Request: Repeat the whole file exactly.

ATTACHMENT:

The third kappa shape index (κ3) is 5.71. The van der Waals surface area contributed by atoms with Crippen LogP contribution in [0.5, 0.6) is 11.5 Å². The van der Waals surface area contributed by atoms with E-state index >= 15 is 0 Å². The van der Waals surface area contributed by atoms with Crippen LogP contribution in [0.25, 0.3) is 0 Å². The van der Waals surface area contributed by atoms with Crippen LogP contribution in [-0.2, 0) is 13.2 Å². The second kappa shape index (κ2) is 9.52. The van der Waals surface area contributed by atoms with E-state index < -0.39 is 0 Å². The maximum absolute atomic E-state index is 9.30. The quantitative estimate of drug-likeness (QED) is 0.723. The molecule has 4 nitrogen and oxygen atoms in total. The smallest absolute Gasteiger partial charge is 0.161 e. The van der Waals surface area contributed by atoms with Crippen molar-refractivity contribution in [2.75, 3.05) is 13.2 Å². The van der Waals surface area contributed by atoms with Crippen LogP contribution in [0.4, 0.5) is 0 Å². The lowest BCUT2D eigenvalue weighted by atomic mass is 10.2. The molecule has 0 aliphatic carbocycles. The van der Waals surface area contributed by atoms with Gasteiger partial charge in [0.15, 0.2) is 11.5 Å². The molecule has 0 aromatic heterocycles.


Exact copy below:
The third kappa shape index (κ3) is 5.71. The van der Waals surface area contributed by atoms with Crippen LogP contribution in [0.5, 0.6) is 11.5 Å². The van der Waals surface area contributed by atoms with E-state index >= 15 is 0 Å². The van der Waals surface area contributed by atoms with Crippen LogP contribution in [0.25, 0.3) is 0 Å². The van der Waals surface area contributed by atoms with Crippen LogP contribution in [-0.2, 0) is 13.2 Å². The second kappa shape index (κ2) is 9.52. The van der Waals surface area contributed by atoms with E-state index < -0.39 is 0 Å². The maximum absolute atomic E-state index is 9.30. The quantitative estimate of drug-likeness (QED) is 0.723. The molecule has 4 nitrogen and oxygen atoms in total. The smallest absolute Gasteiger partial charge is 0.161 e. The van der Waals surface area contributed by atoms with Crippen molar-refractivity contribution in [2.75, 3.05) is 13.2 Å². The van der Waals surface area contributed by atoms with Crippen LogP contribution in [0.4, 0.5) is 0 Å². The lowest BCUT2D eigenvalue weighted by atomic mass is 10.2. The molecule has 0 aliphatic carbocycles. The van der Waals surface area contributed by atoms with Gasteiger partial charge in [0.15, 0.2) is 11.5 Å². The molecule has 0 aromatic heterocycles.